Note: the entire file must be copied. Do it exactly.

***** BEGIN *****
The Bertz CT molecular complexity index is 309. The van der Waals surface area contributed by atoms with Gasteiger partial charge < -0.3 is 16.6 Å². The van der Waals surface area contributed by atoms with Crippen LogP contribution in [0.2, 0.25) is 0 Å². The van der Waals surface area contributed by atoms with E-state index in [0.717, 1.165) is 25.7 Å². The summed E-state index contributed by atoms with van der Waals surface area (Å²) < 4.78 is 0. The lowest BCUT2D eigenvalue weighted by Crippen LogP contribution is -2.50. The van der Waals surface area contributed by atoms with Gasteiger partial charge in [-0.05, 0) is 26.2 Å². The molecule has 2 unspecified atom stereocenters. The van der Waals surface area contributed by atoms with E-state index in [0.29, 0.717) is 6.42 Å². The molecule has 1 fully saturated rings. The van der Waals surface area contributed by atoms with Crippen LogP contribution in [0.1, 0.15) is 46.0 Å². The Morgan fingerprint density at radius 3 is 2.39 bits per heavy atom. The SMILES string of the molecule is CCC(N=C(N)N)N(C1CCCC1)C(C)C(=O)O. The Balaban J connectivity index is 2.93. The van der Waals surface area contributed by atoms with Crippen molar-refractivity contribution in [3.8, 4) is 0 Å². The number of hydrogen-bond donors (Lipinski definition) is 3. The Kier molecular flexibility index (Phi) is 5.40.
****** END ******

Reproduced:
The Bertz CT molecular complexity index is 309. The van der Waals surface area contributed by atoms with Gasteiger partial charge < -0.3 is 16.6 Å². The van der Waals surface area contributed by atoms with Crippen LogP contribution in [0.2, 0.25) is 0 Å². The van der Waals surface area contributed by atoms with E-state index in [0.717, 1.165) is 25.7 Å². The summed E-state index contributed by atoms with van der Waals surface area (Å²) < 4.78 is 0. The lowest BCUT2D eigenvalue weighted by Crippen LogP contribution is -2.50. The van der Waals surface area contributed by atoms with Gasteiger partial charge in [-0.05, 0) is 26.2 Å². The molecule has 2 unspecified atom stereocenters. The van der Waals surface area contributed by atoms with E-state index in [0.29, 0.717) is 6.42 Å². The molecule has 1 fully saturated rings. The van der Waals surface area contributed by atoms with Crippen LogP contribution in [0.1, 0.15) is 46.0 Å². The Morgan fingerprint density at radius 3 is 2.39 bits per heavy atom. The SMILES string of the molecule is CCC(N=C(N)N)N(C1CCCC1)C(C)C(=O)O. The Balaban J connectivity index is 2.93. The van der Waals surface area contributed by atoms with Crippen molar-refractivity contribution in [3.8, 4) is 0 Å². The number of hydrogen-bond donors (Lipinski definition) is 3. The Kier molecular flexibility index (Phi) is 5.40.